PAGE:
Our study did not find significant differences in total perceived primary care quality among the older adult hypertensive patients with different household income levels in both Round 1 and Round 2, which are consistent with the findings of previous studies [16, 27]. However, we did found that patients with lower household income reported lower scores for first contact utilization, continuity of care, comprehensiveness availability and family centeredness. This may reflect the inequalities of primary care quality in Shanghai primary care settings. From the health system point of view, Shanghai’s primary care is fully publicly owned and operated, and showed less inequality among different income groups compared with Shenzhen, where CHCs are hospital-owned and privately operated [16]. Other studies showed that Shanghai’s primary care is more equitable compared with that of Hong Kong, where public service only account for 20%, [22, 25] and Shenzhen, where a large proportion of its users, such as migrants, were not entitled to health insurance schemes [28]. Perceived quality of primary care tends to be equitable in public and no-profit primary care oriented systems such as UK, but not in countries with a large for-profit private sector in primary care [29].

The limitations of the study should be mentioned. Firstly, the generalizability of findings is limited since only 4 out of more than 200 CHCs were selected as study settings which may introduce sampling bias. Secondly, the participants were CHC users and were selected based on random cluster sampling methods, which prevents the findings from extending to the general older hypertensive patients who did not utilize services in CHCs. Thirdly, the patient-reported PCAT scores may be subject to recall bias. Finally, since this study compared findings between two cross-sectional surveys but not followed the subjects longitudinally, cause-and-effect relationship might not be directly ascertained.

Conclusions

We found that older adult hypertensive patients in Shanghai had better experiences of primary care over time, especially with respect to first contact utilization and accessibility, continuity of care, coordination of information, comprehensiveness of service availability and provision, as well as cultural competence. Our findings on better perceived quality of primary care from 2011 to 2013 may be associated with the introduction of the general practitioner team service in Shanghai since 2011.

Abbreviations

B: 

Blood pressure

CHCs: 

Community Health Centers

PCAT: 

Primary Care Assessment Tool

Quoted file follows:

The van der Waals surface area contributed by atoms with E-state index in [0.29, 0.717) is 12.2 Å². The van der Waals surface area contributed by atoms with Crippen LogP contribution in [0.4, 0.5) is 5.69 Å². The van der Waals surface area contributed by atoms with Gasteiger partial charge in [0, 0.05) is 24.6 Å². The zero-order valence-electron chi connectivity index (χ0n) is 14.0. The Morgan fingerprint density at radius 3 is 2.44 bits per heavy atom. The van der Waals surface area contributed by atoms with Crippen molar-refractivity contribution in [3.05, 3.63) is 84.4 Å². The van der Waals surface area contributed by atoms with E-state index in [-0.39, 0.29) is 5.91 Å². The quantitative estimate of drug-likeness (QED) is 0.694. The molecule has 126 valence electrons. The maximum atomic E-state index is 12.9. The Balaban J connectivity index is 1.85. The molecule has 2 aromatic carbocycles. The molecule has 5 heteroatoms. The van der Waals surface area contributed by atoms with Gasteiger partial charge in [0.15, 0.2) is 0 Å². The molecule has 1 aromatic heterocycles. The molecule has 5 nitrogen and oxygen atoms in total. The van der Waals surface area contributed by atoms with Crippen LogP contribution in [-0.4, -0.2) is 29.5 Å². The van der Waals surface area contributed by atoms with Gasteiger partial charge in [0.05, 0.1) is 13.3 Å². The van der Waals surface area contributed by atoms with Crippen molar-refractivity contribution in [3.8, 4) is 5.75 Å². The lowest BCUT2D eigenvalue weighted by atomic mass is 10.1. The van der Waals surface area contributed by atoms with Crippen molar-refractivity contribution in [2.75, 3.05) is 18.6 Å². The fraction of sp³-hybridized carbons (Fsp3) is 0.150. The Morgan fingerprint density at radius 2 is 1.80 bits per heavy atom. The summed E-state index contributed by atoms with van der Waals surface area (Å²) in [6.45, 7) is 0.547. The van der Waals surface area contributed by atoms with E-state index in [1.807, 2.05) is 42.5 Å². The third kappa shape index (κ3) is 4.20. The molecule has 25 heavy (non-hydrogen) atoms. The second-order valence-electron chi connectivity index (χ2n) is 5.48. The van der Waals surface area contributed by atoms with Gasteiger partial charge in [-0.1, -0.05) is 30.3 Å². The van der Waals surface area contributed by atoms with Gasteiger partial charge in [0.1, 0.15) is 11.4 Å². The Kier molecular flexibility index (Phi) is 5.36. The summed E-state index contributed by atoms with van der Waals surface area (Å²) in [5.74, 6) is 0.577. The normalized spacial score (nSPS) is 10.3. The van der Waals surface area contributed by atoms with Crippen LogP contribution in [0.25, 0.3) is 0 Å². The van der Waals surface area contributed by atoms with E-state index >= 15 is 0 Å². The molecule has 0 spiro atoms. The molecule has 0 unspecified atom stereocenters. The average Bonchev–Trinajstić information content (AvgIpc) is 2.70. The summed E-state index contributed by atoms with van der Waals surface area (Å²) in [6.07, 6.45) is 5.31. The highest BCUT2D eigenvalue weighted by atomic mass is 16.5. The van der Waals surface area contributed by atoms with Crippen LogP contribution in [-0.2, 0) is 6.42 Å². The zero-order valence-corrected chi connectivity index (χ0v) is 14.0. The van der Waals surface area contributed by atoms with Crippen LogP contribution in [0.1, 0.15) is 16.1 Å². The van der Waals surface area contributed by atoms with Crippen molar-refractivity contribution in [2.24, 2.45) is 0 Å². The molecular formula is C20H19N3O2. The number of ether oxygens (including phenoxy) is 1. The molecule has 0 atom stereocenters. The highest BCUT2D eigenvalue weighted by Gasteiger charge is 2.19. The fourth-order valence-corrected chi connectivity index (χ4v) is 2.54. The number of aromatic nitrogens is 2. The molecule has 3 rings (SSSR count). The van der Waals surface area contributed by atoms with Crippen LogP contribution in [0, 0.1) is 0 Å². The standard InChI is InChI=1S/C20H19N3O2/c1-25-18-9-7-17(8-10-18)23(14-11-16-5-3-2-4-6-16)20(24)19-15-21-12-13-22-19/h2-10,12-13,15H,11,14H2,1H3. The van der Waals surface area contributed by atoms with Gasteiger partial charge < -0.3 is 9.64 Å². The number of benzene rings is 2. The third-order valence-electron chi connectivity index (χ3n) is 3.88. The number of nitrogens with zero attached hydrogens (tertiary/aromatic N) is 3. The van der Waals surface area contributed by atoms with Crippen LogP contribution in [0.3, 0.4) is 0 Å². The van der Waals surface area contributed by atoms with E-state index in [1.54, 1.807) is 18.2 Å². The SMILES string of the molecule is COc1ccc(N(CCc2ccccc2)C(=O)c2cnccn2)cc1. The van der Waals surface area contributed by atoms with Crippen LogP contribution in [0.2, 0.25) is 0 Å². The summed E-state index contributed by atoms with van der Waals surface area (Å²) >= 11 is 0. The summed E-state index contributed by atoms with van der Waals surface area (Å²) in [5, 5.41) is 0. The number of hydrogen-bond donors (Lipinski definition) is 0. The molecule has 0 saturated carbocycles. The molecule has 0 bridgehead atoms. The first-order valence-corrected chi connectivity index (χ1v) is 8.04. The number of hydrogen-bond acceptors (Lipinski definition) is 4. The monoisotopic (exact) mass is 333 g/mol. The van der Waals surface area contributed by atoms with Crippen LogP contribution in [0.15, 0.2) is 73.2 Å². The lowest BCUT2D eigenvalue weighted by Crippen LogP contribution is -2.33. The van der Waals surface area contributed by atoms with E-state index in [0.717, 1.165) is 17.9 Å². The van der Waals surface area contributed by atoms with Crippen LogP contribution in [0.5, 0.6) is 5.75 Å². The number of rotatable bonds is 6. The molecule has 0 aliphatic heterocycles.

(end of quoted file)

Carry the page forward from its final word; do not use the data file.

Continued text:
Declarations

Acknowledgements

We would express thanks to all co-investigators of the project who have participated in the design of the overall study. We are also grateful to the Shanghai Association of Community Health Care for their co-ordination in data collection. There is no prior presentation in any conferences regarding this paper.

Funding

The authors would like to acknowledge the Strategic Public Policy Research of the Research Grants Council (RGC), Hong Kong [grant number 4002 SPPR 10] in providing financial support to collect the data. However, the data-analysis and writing were supported from routine University funds and Shenzhen Basic Research Program (Grant number JCYJ20160427183317387).

Availability of data and materials

The datasets used and/or analyzed during the current study are available from the corresponding author on reasonable request.

Authors’ contributions

XW conceived of the study. XW and HL took part in the study’s design. XW and HL participated in the data collection and analysis. HL, XW and MW drafted the manuscript and were responsible for data interpretation. MW provided significant comments. All authors read and approved the final manuscript.

Ethics approval and consent to participate

Ethical approval was obtained from the Joint Chinese University of Hong Kong and New Territories East Cluster Clinical Research Ethnics Committee (Ref. No. CRE-2010.441). Shanghai Association of Community Health Care (SACH) reviewed the ethical point and approved it in 2011 until 2014 (SACH201103) (the whole study period). Written informed consent was obtained from the CHCs and participants before the surveys were commenced.

Consent for publication

Not applicable

Competing interests

The authors declare that they have no competing interests.

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Authors’ Affiliations

(1)
School of Medicine, Shenzhen University, Shenzhen, China
(2)
Division of Clinical Public Health and Institute of Health Policy, Management and Evaluation, Dalla Lana School of Public Health, University of Toronto, Toronto, Canada
(3)
The Jockey Club School of Public Health and Primary Care, Faculty of Medicine, The Chinese University of Hong Kong, Hong Kong, China

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© The Author(s). 2017